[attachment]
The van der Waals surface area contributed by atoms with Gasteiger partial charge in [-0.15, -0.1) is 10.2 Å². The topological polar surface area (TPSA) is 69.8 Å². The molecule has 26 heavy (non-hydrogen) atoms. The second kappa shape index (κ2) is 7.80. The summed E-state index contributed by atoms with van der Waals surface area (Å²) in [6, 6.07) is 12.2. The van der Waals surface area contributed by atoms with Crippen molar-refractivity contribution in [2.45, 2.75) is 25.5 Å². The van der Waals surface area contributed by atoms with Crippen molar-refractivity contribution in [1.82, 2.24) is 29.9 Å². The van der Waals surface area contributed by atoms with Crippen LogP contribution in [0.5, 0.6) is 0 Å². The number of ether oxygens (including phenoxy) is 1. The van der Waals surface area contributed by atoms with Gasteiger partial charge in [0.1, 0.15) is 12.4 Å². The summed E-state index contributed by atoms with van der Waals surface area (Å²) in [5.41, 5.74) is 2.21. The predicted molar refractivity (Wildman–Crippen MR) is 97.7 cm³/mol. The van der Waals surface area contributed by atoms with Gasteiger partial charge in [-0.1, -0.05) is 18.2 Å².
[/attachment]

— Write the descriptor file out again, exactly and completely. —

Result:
The van der Waals surface area contributed by atoms with Gasteiger partial charge in [-0.15, -0.1) is 10.2 Å². The topological polar surface area (TPSA) is 69.8 Å². The molecule has 26 heavy (non-hydrogen) atoms. The second kappa shape index (κ2) is 7.80. The summed E-state index contributed by atoms with van der Waals surface area (Å²) in [6, 6.07) is 12.2. The van der Waals surface area contributed by atoms with Crippen molar-refractivity contribution in [2.45, 2.75) is 25.5 Å². The van der Waals surface area contributed by atoms with Crippen molar-refractivity contribution in [1.82, 2.24) is 29.9 Å². The van der Waals surface area contributed by atoms with Crippen LogP contribution in [0.5, 0.6) is 0 Å². The number of ether oxygens (including phenoxy) is 1. The van der Waals surface area contributed by atoms with Gasteiger partial charge in [0.1, 0.15) is 12.4 Å². The summed E-state index contributed by atoms with van der Waals surface area (Å²) in [5.41, 5.74) is 2.21. The predicted molar refractivity (Wildman–Crippen MR) is 97.7 cm³/mol. The van der Waals surface area contributed by atoms with Gasteiger partial charge in [-0.1, -0.05) is 18.2 Å².